U.S. Consumer Confidence Rises in Second Quarter, Along with Political Stability Concerns

U.S. Consumer Confidence Rises in Second Quarter, Along with Political Stability Concerns

Though global consumer confidence remained flat in the second quarter of 2016, confidence in the U.S. maintained positive momentum, increasing three points to 113 from the previous quarter. In fact, confidence has been at or above the optimism baseline of 100 for more than two years (since first quarter-2014).

More than of half of U.S. respondents were confident that personal finances (70%), immediate-spending intentions (58%) and job prospects (56%) would be good or excellent in the next 12 months. Furthermore, each indicator improved from the first quarter. Personal finance sentiment and immediate-spending intentions increased two percentage points each in the second quarter, and the outlook for jobs rose four percentage points.

“With U.S. unemployment at a rate of 5% or below since August 2015 and the housing market continuing to expand, American consumers have been spending,” said Louise Keely, senior vice president, Nielsen, and president, The Demand Institute. “However, not all sectors are benefiting equally. Packaged good retail sectors, in particular, are experiencing slower growth than that of overall consumer spending. Moreover, retail channels that are more value-oriented have grown more slowly, as price growth—more than volume growth—has driven sales growth. Value-focused retail channels, such as club retailers and dollar stores, grew more slowly than convenience stores and drugstore channels did.”

In the U.S., about one-third of respondents (34%) said the economy was their biggest or second-biggest concern, with that worry followed by terrorism (17%), health (17%), debt (15%) and job security (14%). Anxieties about political stability increased 10 percentage points from the same quarter last year to 14% of respondents—a level that held steady from the first quarter of this year.

In Canada, confidence increased two points to 95 in the second quarter after a six-point decline in the first quarter, as all three confidence indicators improved. More than half of Canadian respondents said personal finances would be good or excellent in the next 12 months (58%), an increase of two percentage points from the first quarter. While favorable job prospect sentiment (41%) and immediate-spending intentions (39%) also increased in the second quarter—rising four and two percentage points, respectively—they remained at relatively low levels.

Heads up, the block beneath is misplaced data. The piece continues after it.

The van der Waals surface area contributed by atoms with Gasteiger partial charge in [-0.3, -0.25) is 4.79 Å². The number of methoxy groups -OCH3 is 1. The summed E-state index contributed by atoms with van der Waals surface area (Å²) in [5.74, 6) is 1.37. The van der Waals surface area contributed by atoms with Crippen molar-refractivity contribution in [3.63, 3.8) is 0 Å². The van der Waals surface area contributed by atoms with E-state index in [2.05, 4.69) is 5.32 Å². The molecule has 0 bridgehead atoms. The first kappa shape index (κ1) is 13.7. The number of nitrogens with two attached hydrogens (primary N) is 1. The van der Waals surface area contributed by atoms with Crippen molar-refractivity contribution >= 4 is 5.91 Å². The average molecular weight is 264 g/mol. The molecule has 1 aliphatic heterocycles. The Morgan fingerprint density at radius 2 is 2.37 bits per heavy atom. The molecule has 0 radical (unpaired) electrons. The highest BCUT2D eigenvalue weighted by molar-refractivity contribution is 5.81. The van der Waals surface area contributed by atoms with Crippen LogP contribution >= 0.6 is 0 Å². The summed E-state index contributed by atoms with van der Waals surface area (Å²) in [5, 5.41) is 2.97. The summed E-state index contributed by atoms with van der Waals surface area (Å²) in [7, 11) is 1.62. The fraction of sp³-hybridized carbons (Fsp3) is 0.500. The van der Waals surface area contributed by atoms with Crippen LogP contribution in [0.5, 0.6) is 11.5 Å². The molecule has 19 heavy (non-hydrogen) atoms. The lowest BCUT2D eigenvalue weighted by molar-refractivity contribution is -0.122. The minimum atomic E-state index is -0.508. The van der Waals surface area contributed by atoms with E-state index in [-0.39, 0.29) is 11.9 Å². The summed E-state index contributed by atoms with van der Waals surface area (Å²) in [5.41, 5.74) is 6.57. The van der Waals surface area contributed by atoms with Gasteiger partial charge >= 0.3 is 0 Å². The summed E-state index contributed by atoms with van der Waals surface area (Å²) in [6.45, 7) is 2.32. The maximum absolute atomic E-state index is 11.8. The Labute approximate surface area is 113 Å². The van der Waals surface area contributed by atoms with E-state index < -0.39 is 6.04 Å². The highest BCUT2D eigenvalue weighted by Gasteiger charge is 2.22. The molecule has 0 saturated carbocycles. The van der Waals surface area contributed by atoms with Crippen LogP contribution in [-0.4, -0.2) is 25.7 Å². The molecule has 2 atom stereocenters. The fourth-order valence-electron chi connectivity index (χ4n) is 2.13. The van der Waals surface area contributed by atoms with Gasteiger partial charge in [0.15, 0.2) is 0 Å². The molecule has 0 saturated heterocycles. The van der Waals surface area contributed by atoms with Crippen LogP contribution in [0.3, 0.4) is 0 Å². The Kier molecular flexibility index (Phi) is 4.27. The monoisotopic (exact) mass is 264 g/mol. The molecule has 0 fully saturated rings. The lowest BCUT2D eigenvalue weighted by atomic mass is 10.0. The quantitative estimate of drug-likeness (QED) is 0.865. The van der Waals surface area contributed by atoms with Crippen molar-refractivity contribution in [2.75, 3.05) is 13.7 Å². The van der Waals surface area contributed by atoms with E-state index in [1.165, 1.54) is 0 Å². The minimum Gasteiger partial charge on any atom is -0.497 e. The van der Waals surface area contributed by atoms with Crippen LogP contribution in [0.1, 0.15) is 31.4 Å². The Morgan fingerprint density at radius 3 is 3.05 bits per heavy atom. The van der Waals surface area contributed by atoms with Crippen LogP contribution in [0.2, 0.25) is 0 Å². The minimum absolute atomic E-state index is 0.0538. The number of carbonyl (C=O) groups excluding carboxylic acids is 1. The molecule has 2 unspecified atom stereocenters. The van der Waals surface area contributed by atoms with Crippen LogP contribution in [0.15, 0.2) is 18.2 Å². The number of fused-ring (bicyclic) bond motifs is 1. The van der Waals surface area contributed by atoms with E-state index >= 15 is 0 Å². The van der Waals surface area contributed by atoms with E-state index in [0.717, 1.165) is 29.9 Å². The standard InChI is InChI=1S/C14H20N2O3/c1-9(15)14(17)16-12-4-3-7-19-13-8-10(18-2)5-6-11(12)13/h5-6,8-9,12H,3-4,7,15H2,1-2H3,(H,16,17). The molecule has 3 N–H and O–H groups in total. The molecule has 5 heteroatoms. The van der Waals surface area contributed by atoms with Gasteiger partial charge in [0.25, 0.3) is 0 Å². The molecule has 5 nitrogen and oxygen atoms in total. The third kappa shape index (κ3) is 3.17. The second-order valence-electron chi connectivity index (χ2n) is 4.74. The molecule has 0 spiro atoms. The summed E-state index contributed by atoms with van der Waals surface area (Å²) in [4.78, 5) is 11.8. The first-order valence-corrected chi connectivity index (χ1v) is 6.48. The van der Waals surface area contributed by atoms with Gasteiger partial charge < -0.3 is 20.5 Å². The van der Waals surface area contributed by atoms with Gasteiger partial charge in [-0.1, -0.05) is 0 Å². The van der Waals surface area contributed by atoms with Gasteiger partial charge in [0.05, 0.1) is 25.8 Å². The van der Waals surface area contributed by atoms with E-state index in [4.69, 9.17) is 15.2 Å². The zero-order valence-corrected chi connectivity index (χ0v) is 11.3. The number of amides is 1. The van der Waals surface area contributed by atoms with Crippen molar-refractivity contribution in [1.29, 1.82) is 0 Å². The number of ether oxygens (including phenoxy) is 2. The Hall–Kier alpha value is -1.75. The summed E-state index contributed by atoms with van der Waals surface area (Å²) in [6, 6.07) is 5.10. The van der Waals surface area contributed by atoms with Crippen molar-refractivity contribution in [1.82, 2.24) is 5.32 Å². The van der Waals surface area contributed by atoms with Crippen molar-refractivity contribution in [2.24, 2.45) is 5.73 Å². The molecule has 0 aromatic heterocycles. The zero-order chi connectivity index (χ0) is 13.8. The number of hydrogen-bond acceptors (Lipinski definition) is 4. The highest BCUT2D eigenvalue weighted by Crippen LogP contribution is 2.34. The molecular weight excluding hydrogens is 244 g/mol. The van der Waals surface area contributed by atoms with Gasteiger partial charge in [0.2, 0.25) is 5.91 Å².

The economy was the biggest or second-biggest concern for 29% of Canadian respondents, representing no change from the first quarter. Canadian respondents also expressed concern about increasing food prices (25% of respondents, down three percentage points from Q1), health (21%, up five percentage points), debt (20%, down four percentage points) and increasing utility bills (17%, up one percentage point).

Other findings include:

  • Confidence in the Philippines reached a country-level high of 132, fueled by increased optimism about job prospects, spending intentions and personal finance sentiment.
  • Nearly one-quarter of European respondents (24%) said terrorism was their biggest or second-biggest concern, and increase of two percentage points from the first quarter.
  • Latin American consumer confidence remained flat in the second quarter at 78, while country-level scores ranged from 102 in Peru to 58 in Venezuela.
  • Consumer confidence in all three sub-Saharan markets measured by Nielsen (Nigeria, Ghana & Kenya) reported an index score above 100.

For more detail and insight, download Nielsen’s second quarter 2016 Global Consumer Confidence Report. If you would like more detailed country-level data from this survey, it is available for sale in the Nielsen Store.

About the Nielsen Global Survey

The Nielsen Global Survey of Consumer Confidence and Spending Intentions was conducted May 9–27, 2016, and polled more than 30,000 online consumers in 63 countries throughout Asia-Pacific, Europe, Latin America, the Middle East/Africa and North America. The sample includes internet users who agreed to participate in this survey and has quotas based on age and sex for each country. It is weighted to be representative of internet consumers by country. Because the sample is based on those who agreed to participate, no estimates of theoretical sampling error can be calculated. However, a probability sample of equivalent size would have a margin of error of ±0.6% at the global level. This Nielsen survey is based only on the behavior of respondents with online access. Internet penetration rates vary by country. Nielsen uses a minimum reporting standard of 60% internet penetration or an online population of 10 million for survey inclusion. The China Consumer Confidence Index is compiled from a separate mixed methodology survey among 3,500 respondents in China. The sub-Saharan African countries in this study are compiled from a separate mobile methodology survey among 1,600 respondents in Ghana, Kenya and Nigeria. The Nielsen Global Survey, which includes the Global Consumer Confidence Index, was established in 2005.